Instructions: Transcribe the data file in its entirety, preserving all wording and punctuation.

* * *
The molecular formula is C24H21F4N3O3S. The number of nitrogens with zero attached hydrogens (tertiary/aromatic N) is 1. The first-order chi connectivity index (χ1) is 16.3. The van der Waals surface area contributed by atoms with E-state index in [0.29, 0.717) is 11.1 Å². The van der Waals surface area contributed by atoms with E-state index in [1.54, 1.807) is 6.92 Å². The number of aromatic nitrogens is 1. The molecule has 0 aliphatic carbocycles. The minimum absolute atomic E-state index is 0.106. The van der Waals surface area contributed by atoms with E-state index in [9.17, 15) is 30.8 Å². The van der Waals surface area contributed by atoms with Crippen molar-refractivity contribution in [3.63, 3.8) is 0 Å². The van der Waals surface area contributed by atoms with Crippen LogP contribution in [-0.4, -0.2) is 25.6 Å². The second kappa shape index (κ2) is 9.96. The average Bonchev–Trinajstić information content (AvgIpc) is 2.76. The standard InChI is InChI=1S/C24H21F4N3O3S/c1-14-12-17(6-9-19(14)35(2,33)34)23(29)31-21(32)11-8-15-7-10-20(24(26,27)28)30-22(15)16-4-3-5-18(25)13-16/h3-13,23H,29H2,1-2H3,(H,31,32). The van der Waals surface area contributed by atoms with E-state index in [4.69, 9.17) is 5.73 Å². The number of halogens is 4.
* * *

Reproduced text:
The molecular formula is C24H21F4N3O3S. The number of nitrogens with zero attached hydrogens (tertiary/aromatic N) is 1. The first-order chi connectivity index (χ1) is 16.3. The van der Waals surface area contributed by atoms with E-state index in [0.29, 0.717) is 11.1 Å². The van der Waals surface area contributed by atoms with E-state index in [1.54, 1.807) is 6.92 Å². The number of aromatic nitrogens is 1. The molecule has 0 aliphatic carbocycles. The minimum absolute atomic E-state index is 0.106. The van der Waals surface area contributed by atoms with E-state index in [9.17, 15) is 30.8 Å². The van der Waals surface area contributed by atoms with Crippen molar-refractivity contribution in [3.63, 3.8) is 0 Å². The van der Waals surface area contributed by atoms with Crippen LogP contribution in [-0.4, -0.2) is 25.6 Å². The second kappa shape index (κ2) is 9.96. The average Bonchev–Trinajstić information content (AvgIpc) is 2.76. The standard InChI is InChI=1S/C24H21F4N3O3S/c1-14-12-17(6-9-19(14)35(2,33)34)23(29)31-21(32)11-8-15-7-10-20(24(26,27)28)30-22(15)16-4-3-5-18(25)13-16/h3-13,23H,29H2,1-2H3,(H,31,32). The van der Waals surface area contributed by atoms with E-state index in [4.69, 9.17) is 5.73 Å². The number of halogens is 4.